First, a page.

Writing novels set in the seventeenth century has its disadvantages. Like when your heroine ends up in a situation where you just know she’s dying for a piece of chocolate – except that chocolate hasn’t been invented yet. Or when the scene you’ve just written calls for cold fingers clasped around the comforting warmth of a mug filled with freshly brewed coffee. Come again? In the first half of the seventeenth century? I don’t think so.
As an avid reader of historical fiction, I know just how much I hate it when I run into anachronisms. In a matter of microseconds the magic is gone and I might just as well throw the book aside, because I’ll never get over the fact that the eleventh century Saxon lady just said that she’d walked “six kilometres” to get to wherever she was. Or when people “re-book their flights” over the Atlantic in the early 1920’s…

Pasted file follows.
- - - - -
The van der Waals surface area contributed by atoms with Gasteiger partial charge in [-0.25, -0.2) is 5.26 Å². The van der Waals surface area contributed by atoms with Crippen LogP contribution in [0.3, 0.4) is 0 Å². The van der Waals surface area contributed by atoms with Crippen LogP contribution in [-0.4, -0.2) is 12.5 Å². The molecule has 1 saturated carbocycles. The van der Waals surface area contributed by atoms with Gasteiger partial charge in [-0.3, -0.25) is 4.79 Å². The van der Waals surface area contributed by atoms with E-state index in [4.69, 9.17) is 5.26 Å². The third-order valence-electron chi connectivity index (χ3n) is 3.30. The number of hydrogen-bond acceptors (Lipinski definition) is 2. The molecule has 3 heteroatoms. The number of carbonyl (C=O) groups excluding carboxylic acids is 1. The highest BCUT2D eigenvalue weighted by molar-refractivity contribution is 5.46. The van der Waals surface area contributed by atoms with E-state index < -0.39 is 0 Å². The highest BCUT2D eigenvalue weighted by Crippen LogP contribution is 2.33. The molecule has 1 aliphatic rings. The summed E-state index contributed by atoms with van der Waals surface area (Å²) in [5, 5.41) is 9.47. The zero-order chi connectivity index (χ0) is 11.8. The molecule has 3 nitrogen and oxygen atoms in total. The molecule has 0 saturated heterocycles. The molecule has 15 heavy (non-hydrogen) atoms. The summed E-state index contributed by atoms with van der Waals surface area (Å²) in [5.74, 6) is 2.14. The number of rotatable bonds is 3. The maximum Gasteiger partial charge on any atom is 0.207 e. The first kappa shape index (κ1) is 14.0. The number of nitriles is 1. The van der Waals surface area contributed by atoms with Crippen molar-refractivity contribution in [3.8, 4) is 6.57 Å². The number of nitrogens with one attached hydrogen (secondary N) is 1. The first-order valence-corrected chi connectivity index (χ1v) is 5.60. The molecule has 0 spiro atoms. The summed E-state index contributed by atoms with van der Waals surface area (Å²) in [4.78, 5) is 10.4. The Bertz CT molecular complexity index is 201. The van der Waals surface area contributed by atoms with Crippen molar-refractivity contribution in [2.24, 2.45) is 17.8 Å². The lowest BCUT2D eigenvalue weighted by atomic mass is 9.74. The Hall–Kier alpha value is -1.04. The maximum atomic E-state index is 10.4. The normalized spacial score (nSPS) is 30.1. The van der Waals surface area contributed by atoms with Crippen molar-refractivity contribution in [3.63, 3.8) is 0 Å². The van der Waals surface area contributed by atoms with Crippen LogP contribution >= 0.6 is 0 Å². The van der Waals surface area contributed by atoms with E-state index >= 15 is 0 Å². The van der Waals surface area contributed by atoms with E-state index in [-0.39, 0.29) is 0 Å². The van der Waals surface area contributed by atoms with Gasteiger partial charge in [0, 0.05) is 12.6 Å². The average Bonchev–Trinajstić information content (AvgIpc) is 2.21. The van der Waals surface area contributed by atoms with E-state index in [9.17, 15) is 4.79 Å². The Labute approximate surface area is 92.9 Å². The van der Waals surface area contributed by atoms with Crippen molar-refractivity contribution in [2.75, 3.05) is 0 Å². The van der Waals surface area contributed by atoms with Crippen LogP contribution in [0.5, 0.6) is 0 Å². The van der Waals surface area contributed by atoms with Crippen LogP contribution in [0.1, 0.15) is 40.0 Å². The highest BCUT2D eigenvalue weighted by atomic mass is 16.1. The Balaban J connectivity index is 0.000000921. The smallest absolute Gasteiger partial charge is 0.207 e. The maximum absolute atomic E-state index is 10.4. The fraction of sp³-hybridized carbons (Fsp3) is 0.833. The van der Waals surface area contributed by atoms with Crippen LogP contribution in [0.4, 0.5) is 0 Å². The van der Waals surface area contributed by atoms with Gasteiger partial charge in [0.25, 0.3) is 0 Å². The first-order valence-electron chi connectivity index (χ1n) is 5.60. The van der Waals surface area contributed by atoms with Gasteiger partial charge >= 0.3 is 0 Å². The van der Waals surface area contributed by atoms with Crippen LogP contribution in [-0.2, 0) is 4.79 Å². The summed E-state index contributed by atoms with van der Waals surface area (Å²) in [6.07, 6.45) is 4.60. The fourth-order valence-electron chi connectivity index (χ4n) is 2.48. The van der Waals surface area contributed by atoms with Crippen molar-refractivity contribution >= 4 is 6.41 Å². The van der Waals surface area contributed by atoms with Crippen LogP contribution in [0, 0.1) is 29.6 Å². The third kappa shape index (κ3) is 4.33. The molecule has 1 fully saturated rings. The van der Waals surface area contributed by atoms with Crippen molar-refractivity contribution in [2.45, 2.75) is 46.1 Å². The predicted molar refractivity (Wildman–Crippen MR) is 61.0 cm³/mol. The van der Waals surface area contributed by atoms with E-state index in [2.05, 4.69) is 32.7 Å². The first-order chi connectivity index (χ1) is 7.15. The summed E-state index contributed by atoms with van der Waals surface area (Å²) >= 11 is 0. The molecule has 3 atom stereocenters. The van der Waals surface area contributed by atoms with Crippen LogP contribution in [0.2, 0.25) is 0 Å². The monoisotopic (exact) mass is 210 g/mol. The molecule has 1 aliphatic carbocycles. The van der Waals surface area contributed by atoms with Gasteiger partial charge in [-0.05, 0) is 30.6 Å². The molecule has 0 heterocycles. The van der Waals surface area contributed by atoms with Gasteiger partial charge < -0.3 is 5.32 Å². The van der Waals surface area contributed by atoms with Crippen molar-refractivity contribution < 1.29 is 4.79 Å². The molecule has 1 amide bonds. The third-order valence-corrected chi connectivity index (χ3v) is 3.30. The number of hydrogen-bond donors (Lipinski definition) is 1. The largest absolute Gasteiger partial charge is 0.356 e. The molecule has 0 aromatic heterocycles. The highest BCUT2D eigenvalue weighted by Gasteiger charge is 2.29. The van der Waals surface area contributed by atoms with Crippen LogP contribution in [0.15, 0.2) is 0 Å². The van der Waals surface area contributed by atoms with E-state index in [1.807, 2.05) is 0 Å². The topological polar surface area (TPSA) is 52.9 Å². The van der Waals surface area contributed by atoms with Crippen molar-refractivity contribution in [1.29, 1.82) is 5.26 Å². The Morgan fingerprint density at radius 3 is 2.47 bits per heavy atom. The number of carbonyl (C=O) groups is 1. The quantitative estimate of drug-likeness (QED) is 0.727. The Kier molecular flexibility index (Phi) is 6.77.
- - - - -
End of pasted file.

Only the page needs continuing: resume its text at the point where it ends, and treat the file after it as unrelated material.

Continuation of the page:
This is why it is so enjoyable to read the well-researched stuff, where the mundane details of daily life seem plausible and correct. No reading glasses before their time, no forks at the fifteenth century banquet and no gardenias decorating the tresses of the thirteenth century noble bride.
As a consequence, a writer of historical fiction spends a lot of time researching things, and as it is so much fun to learn new things I suddenly find myself reading a rather long but very interesting article about the first sign language (developed in Spain in the seventeenth century). This as a tangent to my efforts to establish just when Europeans began eating tomatoes instead of just admiring the bright red fruit . I now know more than I ever wanted to know about early amputations (most of the patients died, poor sods) or about treating open wounds with maggots. Will all of this information end up in my books? I guess that at some point or other it will – inspiration feeds off knowledge, doesn’t it?